Old article about Justice

I mean there is no justice. The rich win; the poor are powerless. We become tired of hearing people lie. And after a time we become dead, a little dead. We think of ourselves as victims — and we become victims. We become weak; we doubt ourselves; we doubt our beliefs; we doubt our institutions; and we doubt the law.

But today you are the law. You are the law, not some book, not the lawyers, not a marble statue, or the trappings of the court. See, those are just symbols of our desire to be just. They are, in fact, a prayer, I mean a fervent and a frightened prayer.

In my religion, they say, “Act as if you had faith; faith will be given to you.”

If we are to have faith in justice we need only to believe in ourselves and act with justice. See, I believe there is justice in our hearts.

The Verdict (1982).

I don’t study law because I get excited about the nuanced meaning of words. I don’t do it for the thrill of saying “article forty point three point one forward slash two” and I don’t do it because I enjoy remembering latin phrases like volenti non fit injuria or audi alteram partem. All of these things are undoubtedly attractions but there is something more to law than these niche delights.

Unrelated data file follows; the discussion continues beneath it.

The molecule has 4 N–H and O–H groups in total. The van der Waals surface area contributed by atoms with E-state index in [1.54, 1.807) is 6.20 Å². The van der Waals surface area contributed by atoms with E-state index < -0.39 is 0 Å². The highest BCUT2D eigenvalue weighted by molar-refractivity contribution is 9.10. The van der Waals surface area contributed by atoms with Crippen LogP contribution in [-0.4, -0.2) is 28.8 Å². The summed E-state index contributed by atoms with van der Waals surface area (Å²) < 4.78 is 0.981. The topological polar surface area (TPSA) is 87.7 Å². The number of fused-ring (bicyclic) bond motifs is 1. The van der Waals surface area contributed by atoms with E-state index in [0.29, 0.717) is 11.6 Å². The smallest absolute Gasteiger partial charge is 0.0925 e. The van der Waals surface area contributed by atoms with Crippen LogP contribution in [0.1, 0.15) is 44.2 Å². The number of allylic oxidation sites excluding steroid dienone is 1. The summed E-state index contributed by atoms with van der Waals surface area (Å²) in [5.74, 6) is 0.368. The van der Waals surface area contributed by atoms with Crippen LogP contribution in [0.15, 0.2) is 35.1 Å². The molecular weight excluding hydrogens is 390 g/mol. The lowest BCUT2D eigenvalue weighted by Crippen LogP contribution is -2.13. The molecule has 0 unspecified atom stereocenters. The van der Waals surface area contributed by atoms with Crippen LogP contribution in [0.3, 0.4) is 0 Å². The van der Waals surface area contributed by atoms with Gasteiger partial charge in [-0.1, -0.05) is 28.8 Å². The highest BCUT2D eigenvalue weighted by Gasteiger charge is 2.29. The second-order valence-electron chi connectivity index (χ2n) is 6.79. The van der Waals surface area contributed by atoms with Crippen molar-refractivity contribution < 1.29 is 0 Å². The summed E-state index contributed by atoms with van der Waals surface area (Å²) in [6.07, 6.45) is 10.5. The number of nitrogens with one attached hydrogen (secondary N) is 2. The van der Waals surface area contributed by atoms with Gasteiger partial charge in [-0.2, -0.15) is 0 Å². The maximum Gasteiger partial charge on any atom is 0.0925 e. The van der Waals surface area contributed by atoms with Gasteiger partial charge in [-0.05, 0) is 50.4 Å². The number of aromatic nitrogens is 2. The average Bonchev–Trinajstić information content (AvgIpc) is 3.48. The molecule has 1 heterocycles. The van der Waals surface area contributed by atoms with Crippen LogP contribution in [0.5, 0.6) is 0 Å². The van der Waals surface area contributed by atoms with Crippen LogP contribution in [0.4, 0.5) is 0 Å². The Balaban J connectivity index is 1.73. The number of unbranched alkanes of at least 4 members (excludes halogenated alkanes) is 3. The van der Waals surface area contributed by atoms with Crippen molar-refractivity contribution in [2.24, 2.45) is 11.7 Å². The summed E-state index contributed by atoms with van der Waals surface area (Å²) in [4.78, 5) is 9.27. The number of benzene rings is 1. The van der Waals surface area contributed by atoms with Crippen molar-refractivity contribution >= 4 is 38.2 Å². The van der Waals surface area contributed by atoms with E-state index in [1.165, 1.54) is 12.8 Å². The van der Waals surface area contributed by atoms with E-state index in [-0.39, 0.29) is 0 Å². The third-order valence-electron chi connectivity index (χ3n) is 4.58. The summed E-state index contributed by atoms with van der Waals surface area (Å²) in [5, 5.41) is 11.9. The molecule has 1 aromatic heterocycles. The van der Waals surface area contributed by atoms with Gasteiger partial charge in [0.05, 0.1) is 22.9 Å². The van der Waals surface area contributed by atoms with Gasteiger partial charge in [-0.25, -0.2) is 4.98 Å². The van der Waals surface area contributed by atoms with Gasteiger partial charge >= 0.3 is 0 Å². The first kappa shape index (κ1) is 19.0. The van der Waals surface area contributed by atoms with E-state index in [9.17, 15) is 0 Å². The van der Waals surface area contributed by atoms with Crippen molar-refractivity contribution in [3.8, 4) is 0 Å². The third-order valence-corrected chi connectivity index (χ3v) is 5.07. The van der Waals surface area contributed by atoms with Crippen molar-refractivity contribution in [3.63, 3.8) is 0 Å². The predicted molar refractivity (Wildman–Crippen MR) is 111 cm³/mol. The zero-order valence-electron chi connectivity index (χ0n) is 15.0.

There is also Justice. Not a justice that appeals to a sectional interest but a justice whose chamber is the conscience.

 Someone told me recently that she disliked doing law in College. She disliked it so much that she wanted to leave it. She saw the law as a source of harm and wrong.

While it is easy to decry the many instances of injustice it is even easier to grow disheartened and apathetic through these discoveries.

In law principles are often traded for expedient policy or patent prejudice . The law is replete with many wrongs, inconsistencies and incoherent assertions:-

David Norris’ unsuccessful challenge to statutes criminalising consensual sodomy that failed on grounds that were little more than homophobic nonsense. The denial of rights to unmarried fathers on the basis that their children were the products of either an “act of rape” or “casual commerce”.

People’s ordeals are shamelessly woven into an impersonal fabric of legal thought. The lives, the facts of the case and the final outcome are not overly important and are largely ignored by the student of law.


This is, apparently, the heartless world of the devil’s advocate and the ambulance chaser. It is supposedly devoid of morals and full of avaricious wigged men in league against the lay person.